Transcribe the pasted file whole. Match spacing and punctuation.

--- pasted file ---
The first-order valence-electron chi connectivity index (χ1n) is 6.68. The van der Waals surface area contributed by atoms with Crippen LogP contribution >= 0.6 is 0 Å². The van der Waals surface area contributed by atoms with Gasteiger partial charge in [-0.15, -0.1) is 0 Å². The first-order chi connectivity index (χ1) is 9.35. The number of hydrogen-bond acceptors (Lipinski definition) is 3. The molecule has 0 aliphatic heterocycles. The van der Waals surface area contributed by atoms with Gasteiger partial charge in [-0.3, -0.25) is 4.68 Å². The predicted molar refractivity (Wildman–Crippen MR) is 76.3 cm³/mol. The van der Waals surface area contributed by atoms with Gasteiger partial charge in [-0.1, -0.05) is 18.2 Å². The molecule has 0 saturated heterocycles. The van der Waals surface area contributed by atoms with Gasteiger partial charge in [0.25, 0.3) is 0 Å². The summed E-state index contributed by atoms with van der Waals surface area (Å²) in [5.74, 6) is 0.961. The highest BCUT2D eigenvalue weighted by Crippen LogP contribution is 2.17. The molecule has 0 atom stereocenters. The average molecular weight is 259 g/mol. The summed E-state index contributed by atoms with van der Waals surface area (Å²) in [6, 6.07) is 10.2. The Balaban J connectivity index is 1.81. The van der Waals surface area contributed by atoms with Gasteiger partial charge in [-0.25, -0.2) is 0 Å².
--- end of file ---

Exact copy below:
The first-order valence-electron chi connectivity index (χ1n) is 6.68. The van der Waals surface area contributed by atoms with Crippen LogP contribution >= 0.6 is 0 Å². The van der Waals surface area contributed by atoms with Gasteiger partial charge in [-0.15, -0.1) is 0 Å². The first-order chi connectivity index (χ1) is 9.35. The number of hydrogen-bond acceptors (Lipinski definition) is 3. The molecule has 0 aliphatic heterocycles. The van der Waals surface area contributed by atoms with Gasteiger partial charge in [-0.3, -0.25) is 4.68 Å². The predicted molar refractivity (Wildman–Crippen MR) is 76.3 cm³/mol. The van der Waals surface area contributed by atoms with Gasteiger partial charge in [-0.1, -0.05) is 18.2 Å². The molecule has 0 saturated heterocycles. The van der Waals surface area contributed by atoms with Gasteiger partial charge in [0.25, 0.3) is 0 Å². The summed E-state index contributed by atoms with van der Waals surface area (Å²) in [5.74, 6) is 0.961. The highest BCUT2D eigenvalue weighted by Crippen LogP contribution is 2.17. The molecule has 0 atom stereocenters. The average molecular weight is 259 g/mol. The summed E-state index contributed by atoms with van der Waals surface area (Å²) in [6, 6.07) is 10.2. The Balaban J connectivity index is 1.81. The van der Waals surface area contributed by atoms with Gasteiger partial charge in [-0.25, -0.2) is 0 Å².